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Setting Targets, Hitting Targets: Delivering on Time

code Bob Hughes is an editor and co-author, who handles project management for IT projects in the telecommunications, energy and local government sectors. He is an academic at the University of Brighton where he gained a PhD in software measurement.

How, over time, do your bosses (and/or clients) rate you as a project leader? What influences that judgement? A big influence will be the regularity with which your team delivers on time. High quality software is great, but high quality software delivered when it is needed is much better. A history of late delivery will do you no good at all.

​So, the next question is how do you make sure that your team completes on time? In the last two posts we looked at what we might rather sternly call project discipline, but perhaps the biggest cause of late delivery is getting the estimate of time and effort needed wrong in the first place. You can be a great project leader with a great team, but if the original estimate is wrong, you could be basically stuffed.

I have heard a project management guru argue that even if you do not understand a technical area, you can always tell when someone is lying about it. But when I was a programmer, it sometimes took me longer to do a task than I originally told my boss. I really believed my estimate was correct at the time. I was not deliberately lying. Continue reading →

Smart-er Watches

codeMartin ‘MC’ Brown is the author and contributor to over 26 books covering an array of topics, including the recently published Getting Started with CouchDB. His expertise spans myriad development languages and platforms Perl, Python, Java, JavaScript, Basic, Pascal, Modula-2, C, C++, Rebol, Gawk, Shellscript, Windows, Solaris, Linux, BeOS, Microsoft WP, Mac OS and more. Martin currently works as the Director of Documentation for Continuent.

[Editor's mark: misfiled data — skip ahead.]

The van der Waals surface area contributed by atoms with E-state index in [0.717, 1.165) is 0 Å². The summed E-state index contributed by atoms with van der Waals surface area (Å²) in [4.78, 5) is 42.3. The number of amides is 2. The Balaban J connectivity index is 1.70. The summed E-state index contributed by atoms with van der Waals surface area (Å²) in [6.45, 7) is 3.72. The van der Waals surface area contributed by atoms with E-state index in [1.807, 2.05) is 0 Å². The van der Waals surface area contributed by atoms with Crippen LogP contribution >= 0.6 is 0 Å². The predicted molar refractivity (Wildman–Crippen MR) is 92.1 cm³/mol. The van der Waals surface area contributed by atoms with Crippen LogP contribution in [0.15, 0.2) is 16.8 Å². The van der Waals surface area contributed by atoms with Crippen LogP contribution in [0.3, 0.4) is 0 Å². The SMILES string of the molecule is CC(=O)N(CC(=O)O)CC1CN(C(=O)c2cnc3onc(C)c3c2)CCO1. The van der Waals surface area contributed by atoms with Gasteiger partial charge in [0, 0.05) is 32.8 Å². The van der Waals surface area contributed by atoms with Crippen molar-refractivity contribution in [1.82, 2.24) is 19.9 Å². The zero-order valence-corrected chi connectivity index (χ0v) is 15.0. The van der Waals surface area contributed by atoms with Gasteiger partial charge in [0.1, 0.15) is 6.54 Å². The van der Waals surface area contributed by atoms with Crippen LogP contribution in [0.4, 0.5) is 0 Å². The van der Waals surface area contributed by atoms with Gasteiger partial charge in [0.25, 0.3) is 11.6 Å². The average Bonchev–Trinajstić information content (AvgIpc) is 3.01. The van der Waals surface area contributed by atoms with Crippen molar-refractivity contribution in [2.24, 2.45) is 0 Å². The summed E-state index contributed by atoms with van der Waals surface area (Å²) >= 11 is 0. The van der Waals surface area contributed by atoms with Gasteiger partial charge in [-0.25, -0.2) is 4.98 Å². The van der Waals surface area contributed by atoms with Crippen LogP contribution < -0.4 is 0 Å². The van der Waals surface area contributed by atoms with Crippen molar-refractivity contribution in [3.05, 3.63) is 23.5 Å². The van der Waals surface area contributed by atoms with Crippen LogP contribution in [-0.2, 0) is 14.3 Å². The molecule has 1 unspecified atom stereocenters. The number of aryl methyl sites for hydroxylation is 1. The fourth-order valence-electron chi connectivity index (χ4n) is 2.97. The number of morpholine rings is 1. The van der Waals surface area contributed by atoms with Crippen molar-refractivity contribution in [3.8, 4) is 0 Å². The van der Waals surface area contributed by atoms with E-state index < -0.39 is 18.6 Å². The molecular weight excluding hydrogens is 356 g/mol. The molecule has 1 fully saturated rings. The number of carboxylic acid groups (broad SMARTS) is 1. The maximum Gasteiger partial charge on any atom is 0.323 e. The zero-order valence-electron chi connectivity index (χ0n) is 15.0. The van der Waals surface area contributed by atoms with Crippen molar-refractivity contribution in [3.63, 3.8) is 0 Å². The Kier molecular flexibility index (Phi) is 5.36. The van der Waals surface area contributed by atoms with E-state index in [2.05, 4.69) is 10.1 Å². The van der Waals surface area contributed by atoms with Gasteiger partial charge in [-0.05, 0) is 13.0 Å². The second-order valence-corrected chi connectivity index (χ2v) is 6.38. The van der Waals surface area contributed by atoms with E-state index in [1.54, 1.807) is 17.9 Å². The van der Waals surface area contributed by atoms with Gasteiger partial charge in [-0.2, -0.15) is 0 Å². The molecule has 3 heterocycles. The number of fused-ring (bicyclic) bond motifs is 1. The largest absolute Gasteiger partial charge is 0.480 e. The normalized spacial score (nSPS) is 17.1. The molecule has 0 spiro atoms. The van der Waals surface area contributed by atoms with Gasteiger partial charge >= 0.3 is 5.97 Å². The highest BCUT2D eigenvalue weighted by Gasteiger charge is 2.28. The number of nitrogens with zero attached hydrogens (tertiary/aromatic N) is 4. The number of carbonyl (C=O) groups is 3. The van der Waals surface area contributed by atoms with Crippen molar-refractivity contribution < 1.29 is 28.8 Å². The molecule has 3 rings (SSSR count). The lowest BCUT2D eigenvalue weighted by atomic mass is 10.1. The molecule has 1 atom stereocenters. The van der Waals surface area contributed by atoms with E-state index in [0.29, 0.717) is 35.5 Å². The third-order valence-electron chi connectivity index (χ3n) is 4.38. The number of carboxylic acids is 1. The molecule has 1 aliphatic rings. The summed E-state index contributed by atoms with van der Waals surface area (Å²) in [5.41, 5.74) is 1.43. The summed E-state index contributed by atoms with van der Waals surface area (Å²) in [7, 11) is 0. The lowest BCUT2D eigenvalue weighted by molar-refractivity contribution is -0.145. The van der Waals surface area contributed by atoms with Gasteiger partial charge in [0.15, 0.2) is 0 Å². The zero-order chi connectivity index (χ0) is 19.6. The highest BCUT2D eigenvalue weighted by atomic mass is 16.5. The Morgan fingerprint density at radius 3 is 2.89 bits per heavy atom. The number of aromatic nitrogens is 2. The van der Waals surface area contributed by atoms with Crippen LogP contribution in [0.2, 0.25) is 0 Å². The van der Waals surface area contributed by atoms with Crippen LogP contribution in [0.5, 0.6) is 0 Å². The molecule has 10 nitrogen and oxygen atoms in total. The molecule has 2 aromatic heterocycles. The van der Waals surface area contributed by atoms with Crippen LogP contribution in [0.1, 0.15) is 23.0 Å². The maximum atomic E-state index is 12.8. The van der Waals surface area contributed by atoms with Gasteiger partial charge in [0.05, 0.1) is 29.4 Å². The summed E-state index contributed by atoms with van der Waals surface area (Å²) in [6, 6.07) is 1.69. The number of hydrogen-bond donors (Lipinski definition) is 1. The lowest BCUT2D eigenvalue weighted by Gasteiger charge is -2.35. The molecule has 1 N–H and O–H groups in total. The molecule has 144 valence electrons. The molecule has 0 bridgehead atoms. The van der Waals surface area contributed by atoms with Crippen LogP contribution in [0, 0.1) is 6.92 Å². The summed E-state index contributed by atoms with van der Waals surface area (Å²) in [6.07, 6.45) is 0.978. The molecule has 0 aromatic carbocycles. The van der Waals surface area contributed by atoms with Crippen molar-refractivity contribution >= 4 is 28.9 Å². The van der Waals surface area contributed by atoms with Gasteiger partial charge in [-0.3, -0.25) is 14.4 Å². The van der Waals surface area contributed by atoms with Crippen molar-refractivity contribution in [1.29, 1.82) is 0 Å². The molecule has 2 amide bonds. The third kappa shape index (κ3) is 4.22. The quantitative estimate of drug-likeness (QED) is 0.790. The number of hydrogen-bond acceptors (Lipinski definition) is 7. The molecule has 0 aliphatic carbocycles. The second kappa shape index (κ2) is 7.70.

The current trend for the release of SmartWatches is, to me, an inevitable part of people wanting to be connected, but not necessarily wanting to get out their phones. Let’s not forget Google’s Smartglass, which is, in so many ways, a very similar idea. A passive device that shows you information without you having to get your mobile phone out; Google Glass does it through your glasses; a watch does it on your wrist.

What’s interesting is the responses and comments to the SmartWatch genre by many people inside and outside the community, and generally, they fit into the following categories:

  1. Why would I want a watch?
  2. Why doesn’t insert SmartWatch here do this?
  3. If it doesn’t replace my phone, I don’t see the point.

Continue reading →

Tracking Web Performance with WebPagetest

code Tom Barker is a software engineer, an engineering manager, a professor and an author. Currently he is Director of Software Engineering and Development at Comcast, and an Adjunct Professor at Philadelphia University. He has authored Pro JavaScript Performance: Monitoring and Visualization, Pro Data Visualization with R and JavaScript, and Technical Management: A Primer, and can be reached at @tomjbarker.

Tracking web performance is a key to maintaining your web site. One of the key tools that I use to keep track of the web performance of my sites is WebPagetest.

WebPagetest was originally created by AOL and open sourced for public consumption and contribution in 2008. It is available as a public web site, as an open source project, or for download to run as a private instance. The code repository is found here. The public web site is located here. The public site is maintained and run by Pat Meenan, via the WPO Foundation.